Extinction threat for 45 Australian species

Mar 23, 2011 By KELLY DOHERTY , Associated Press
In this undated photo provided by the Northern Territory Government, a Spotted Tree Goana is shown. Up to 45 rare and endangered animal species in an Outback region of northern Australia could become extinct in the wild within 20 years unless urgent action is taken to control introduced predators, a study released Wednesday, March 23, 2011 said. (AP Photo/Northern Territory Government, Alaric Fisher, HO) EDITORIAL USE ONLY

Up to 45 rare species of wallaby, bandicoot and other Australian animals could become extinct within 20 years unless urgent action is taken to control introduced predators and other threats, scientists warned Wednesday.

Dozens of mammals, birds, lizards and other vertebrates in the remote northwestern Kimberley region are at risk from hunting by feral cats and from destruction of their by wild donkeys, goats and fires, a study of the conservation needs of the area shows.

"We're in the midst of a massive extinction event in Australia and the north has really been the last stronghold for many species of birds and mammals and reptiles," said Tara Martin, a co-author of the report by the government-funded Commonwealth Scientific and Industrial Research Organization.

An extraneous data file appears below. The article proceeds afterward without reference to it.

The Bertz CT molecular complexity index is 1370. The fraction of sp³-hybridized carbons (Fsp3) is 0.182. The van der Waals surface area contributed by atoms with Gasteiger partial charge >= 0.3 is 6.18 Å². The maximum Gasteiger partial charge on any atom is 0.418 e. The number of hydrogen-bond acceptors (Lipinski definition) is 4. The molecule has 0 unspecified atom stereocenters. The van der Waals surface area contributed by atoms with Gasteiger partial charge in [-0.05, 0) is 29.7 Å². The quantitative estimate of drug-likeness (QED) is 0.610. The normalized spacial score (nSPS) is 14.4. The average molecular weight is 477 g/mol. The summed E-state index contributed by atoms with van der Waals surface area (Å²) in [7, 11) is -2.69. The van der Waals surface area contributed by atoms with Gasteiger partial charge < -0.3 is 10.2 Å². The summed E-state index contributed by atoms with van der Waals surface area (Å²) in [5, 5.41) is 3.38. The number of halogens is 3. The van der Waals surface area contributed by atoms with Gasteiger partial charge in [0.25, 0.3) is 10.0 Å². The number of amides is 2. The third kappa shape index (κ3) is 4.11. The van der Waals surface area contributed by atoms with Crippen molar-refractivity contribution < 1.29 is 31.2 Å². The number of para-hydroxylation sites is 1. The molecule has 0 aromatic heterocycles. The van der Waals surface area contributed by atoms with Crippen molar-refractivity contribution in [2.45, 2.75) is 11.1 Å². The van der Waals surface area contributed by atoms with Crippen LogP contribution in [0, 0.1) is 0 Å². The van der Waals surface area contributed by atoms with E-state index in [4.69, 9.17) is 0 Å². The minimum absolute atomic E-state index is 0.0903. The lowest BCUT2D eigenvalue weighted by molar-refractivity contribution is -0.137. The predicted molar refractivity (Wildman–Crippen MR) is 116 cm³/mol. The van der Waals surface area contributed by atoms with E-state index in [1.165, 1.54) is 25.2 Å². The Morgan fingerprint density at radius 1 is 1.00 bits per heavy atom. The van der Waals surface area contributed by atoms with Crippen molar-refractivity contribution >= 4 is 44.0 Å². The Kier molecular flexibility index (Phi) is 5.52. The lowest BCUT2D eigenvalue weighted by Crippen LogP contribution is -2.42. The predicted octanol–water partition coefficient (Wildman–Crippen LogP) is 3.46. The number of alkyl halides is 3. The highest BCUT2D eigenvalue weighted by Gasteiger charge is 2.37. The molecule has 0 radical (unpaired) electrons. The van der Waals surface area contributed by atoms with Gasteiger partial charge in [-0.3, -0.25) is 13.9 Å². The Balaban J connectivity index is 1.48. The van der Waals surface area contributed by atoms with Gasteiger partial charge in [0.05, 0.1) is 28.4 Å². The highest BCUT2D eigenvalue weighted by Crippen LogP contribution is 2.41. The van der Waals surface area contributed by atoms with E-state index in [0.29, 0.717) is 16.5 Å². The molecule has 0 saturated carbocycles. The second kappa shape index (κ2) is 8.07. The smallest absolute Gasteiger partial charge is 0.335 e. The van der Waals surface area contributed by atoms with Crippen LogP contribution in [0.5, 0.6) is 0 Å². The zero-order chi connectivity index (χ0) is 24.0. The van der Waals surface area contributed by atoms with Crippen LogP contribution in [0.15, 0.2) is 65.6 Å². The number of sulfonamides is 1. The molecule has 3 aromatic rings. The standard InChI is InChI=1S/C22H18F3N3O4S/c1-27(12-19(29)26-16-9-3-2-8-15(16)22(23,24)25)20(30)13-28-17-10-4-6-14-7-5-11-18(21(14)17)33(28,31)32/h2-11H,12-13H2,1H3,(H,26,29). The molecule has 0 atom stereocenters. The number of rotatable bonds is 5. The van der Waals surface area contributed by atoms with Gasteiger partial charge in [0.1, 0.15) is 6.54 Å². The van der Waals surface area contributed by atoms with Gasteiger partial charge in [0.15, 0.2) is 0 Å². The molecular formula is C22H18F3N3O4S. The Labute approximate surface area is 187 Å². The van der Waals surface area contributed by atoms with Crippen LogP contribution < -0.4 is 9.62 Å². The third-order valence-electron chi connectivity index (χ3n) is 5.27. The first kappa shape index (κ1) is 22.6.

Nearly 30 percent of the endangered species identified in the study are unique to the Kimberley region, while others, like the golden bandicoot and golden-backed tree rat, have found the area to be their last refuge after being pushed into extinction elsewhere in the country.

"The Kimberley is really their last chance on Earth," Martin told The Associated Press.

The report says immediate funding of $96 million (95 million Australian dollars) is needed to start a range of conservation programs, and that annual funding to protect the region's native animals should be doubled to $40 million (AU$40 million).

It says the most effective ways of combating the threat of extinction are to reduce the number of wild donkeys and goats that are competing with for scarce food and water, and to do more to combat wildfires that scorch the landscape.

It says attacks by feral cats should also be reduced by educating the community about the threat pets pose to small native animals, building fences, and by ending the poisoning of dingoes in the region.

Martin said some benefits from the proposed conservation efforts would be seen relatively quickly, while others would take several generations.

Richard Hobbs, an ecologist at Curtin University in Western Australia state who did not participate in the study, said it was the first time a wide range of reliable information about the problem in the Kimberley has been compiled, and that the findings back smaller studies of individual species.

"The position for the Kimberley is that, at the moment, we are ahead of the curve," he said. "However, if we let things continue unabated, there is little doubt that the same wave of loss of will occur in the Kimberley as has occurred elsewhere, particularly in southern parts of Australia."

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